CPSC 564   Molecular Marker Data Analyses   credit: 3 Hours.

Topics include QTL mapping, association mapping, genomic selection, linkage disequilibrium, estimation and control of population structure, and the analysis of genotypic datasets produced using next-generation sequencing technology. All topics will be explored using real datasets analyzed in R (, and each class will include a lecture/ discussion followed by a computer exercise. 3 graduate hours. No professional credit. Prerequisite: Previous course work in evolutionary, population, or quantitative genetics is recommended.

CPSC 565   Perl & UNIX for Bioinformatics   credit: 2 Hours.

This intensive course is an introduction to high-throughput bioinformatics and genome data analysis. An introduction to programming with Perl and Bioperl will be given, and students will learn to write scripts relevant to their own research goals. We will also cover the use of UNIX and Perl for automating and customizing bioinformatics tools. Prerequisite: Graduate status or consent of instructor. In addition, familiarity with DNA and protein sequence data, and basic Windows computing skills are required.

CPSC 566   Plant Gene Regulation   credit: 4 Hours.

Current topics and literature on the function and regulation of higher plant genes. Topics of emphasis: transposable elements, their effect on gene expression and variation, and uses in tagging and isolating genes; the developmental, tissue specific, or environmental regulations of plant genes; the structure, synthesis, subcellular targeting, and regulation of major cereal and legume seed proteins; the use of genetic engineering to explore the regulation of plant genes or to alter traits of agricultural importance. Same as HORT 566. Prerequisite: CPSC 352, MCB 450, or consent of instructor.

CPSC 567   Bioinformatics & Systems Biol   credit: 4 Hours.

Bioinformatics and Systems Biology are emerging disciplines that address the need to manage and interpret the massive quantities of data generated by genomic research. In systems biology, advances in genomics, bioinformatics, and structural biology are used to generate global and unified views that integrate fragmentary knowledge of biological systems, their components and their interrelationships. This course is intended for students interested in the crossroads of biology and computational science and includes both lectures and hands-on experience. Same as IB 505. Prerequisite: Graduate level status or consent of instructor.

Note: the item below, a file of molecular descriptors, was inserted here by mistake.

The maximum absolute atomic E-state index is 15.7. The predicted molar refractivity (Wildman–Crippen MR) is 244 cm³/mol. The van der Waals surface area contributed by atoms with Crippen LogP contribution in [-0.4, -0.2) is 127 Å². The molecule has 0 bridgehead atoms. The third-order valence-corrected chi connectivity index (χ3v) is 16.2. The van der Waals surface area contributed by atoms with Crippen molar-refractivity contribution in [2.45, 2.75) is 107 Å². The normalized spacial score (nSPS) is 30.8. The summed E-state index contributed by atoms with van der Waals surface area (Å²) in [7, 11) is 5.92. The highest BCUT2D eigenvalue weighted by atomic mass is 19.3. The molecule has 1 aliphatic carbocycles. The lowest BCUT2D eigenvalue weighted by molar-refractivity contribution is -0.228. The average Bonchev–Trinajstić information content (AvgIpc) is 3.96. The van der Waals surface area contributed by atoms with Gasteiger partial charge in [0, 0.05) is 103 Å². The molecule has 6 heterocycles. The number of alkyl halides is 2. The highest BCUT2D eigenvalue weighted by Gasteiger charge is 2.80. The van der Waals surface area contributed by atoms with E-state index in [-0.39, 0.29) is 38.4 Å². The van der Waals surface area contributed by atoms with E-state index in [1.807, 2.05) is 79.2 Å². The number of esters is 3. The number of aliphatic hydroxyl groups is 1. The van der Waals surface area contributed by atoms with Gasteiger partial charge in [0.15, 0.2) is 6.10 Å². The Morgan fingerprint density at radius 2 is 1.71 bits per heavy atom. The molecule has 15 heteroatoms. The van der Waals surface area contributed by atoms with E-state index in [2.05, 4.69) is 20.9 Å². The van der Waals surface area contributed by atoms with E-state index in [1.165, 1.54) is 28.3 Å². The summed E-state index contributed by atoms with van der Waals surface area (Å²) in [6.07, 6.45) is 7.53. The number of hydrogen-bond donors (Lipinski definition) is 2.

CPSC 588   Plant Biochemistry   credit: 4 Hours.

Enzymes and pathways involved in plant intermediary metabolism. Basic cell physiology, bioenergetics, and hormonal regulation of metabolism. Same as HORT 588 and IB 524. Prerequisite: CPSC 484 and MCB 450.

CPSC 593   Adv Studies in Crop Sciences   credit: 1 to 8 Hours.

Directed studies of selected problems or topics relevant to Crop Sciences. Study may be in one of the following fields: 1) Plant Breeding and Genetics; 2) Plant Molecular Biology; 3) Plant Physiology; 4) Crop Production and Ecology; 5) Biometrics; 6) Plant Pathology; 7) Entomology; and 8) Weed Science. Prerequisite: Consent of instructor.

CPSC 594   Professional Orientation CPSC   credit: 1 Hour.

Discussion of the philosophy and components of graduate education in Crop Sciences including discussion of the development of methods and strategies useful in research, teaching, and extension. Students will be required to develop and submit a proposal describing planned research for a non-thesis research project, M.S. thesis or Ph.D. Dissertation. Approved for S/U grading only.

CPSC 598   Seminar   credit: 1 Hour.

Current research in crops, genetic engineering, plant protection and other topics relevant to Crop Sciences. Approved for both letter and S/U grading. May be repeated to a maximum of 14 hours if topics vary. Prerequisite: Graduate standing.

CPSC 599   Thesis Research   credit: 0 to 16 Hours.

Individual research under supervision of faculty. Required of all students working toward the Master of Sciences (thesis option) or Doctor of Philosophy in Crop Sciences. Approved for S/U grading only. May be repeated to a maximum of 16 hours if topics vary.